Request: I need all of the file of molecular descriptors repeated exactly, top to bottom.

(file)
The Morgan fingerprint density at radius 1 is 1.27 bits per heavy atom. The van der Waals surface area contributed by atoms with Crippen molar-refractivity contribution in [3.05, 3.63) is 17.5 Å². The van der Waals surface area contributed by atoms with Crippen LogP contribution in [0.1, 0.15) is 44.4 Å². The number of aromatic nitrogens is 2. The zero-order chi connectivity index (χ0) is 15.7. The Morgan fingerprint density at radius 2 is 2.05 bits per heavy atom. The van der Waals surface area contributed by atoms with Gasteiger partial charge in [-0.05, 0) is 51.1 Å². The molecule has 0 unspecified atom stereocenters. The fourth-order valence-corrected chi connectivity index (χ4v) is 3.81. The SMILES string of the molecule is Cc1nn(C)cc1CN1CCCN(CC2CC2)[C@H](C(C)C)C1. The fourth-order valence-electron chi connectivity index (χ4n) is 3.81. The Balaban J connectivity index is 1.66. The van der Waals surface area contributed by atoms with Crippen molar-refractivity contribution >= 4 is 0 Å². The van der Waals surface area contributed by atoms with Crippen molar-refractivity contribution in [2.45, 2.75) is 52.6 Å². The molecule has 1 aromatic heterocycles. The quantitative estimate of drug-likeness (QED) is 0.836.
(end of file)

The Morgan fingerprint density at radius 1 is 1.27 bits per heavy atom. The van der Waals surface area contributed by atoms with Crippen molar-refractivity contribution in [3.05, 3.63) is 17.5 Å². The van der Waals surface area contributed by atoms with Crippen LogP contribution in [0.1, 0.15) is 44.4 Å². The number of aromatic nitrogens is 2. The zero-order chi connectivity index (χ0) is 15.7. The Morgan fingerprint density at radius 2 is 2.05 bits per heavy atom. The van der Waals surface area contributed by atoms with Gasteiger partial charge in [-0.05, 0) is 51.1 Å². The molecule has 0 unspecified atom stereocenters. The fourth-order valence-corrected chi connectivity index (χ4v) is 3.81. The SMILES string of the molecule is Cc1nn(C)cc1CN1CCCN(CC2CC2)[C@H](C(C)C)C1. The fourth-order valence-electron chi connectivity index (χ4n) is 3.81. The Balaban J connectivity index is 1.66. The van der Waals surface area contributed by atoms with Crippen molar-refractivity contribution >= 4 is 0 Å². The van der Waals surface area contributed by atoms with Crippen molar-refractivity contribution in [2.45, 2.75) is 52.6 Å². The molecule has 1 aromatic heterocycles. The quantitative estimate of drug-likeness (QED) is 0.836.